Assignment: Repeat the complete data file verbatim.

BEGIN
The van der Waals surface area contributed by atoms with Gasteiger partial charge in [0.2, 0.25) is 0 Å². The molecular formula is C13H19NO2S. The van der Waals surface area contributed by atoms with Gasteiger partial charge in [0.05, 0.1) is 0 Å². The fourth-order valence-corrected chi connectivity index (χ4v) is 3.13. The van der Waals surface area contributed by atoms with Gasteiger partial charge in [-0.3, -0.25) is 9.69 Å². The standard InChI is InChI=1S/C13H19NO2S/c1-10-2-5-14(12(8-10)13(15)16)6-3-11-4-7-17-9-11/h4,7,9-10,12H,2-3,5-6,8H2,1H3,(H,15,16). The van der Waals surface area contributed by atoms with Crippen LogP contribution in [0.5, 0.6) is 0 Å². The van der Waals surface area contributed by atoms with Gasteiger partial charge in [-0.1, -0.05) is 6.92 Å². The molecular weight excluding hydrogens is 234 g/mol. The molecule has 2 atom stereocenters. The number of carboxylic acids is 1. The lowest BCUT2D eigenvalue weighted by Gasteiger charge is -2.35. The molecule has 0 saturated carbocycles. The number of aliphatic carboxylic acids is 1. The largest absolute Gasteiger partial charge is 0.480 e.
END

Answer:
The van der Waals surface area contributed by atoms with Gasteiger partial charge in [0.2, 0.25) is 0 Å². The molecular formula is C13H19NO2S. The van der Waals surface area contributed by atoms with Gasteiger partial charge in [0.05, 0.1) is 0 Å². The fourth-order valence-corrected chi connectivity index (χ4v) is 3.13. The van der Waals surface area contributed by atoms with Gasteiger partial charge in [-0.3, -0.25) is 9.69 Å². The standard InChI is InChI=1S/C13H19NO2S/c1-10-2-5-14(12(8-10)13(15)16)6-3-11-4-7-17-9-11/h4,7,9-10,12H,2-3,5-6,8H2,1H3,(H,15,16). The van der Waals surface area contributed by atoms with Crippen LogP contribution in [0.5, 0.6) is 0 Å². The van der Waals surface area contributed by atoms with Gasteiger partial charge in [-0.1, -0.05) is 6.92 Å². The molecular weight excluding hydrogens is 234 g/mol. The molecule has 2 atom stereocenters. The number of carboxylic acids is 1. The lowest BCUT2D eigenvalue weighted by Gasteiger charge is -2.35. The molecule has 0 saturated carbocycles. The number of aliphatic carboxylic acids is 1. The largest absolute Gasteiger partial charge is 0.480 e.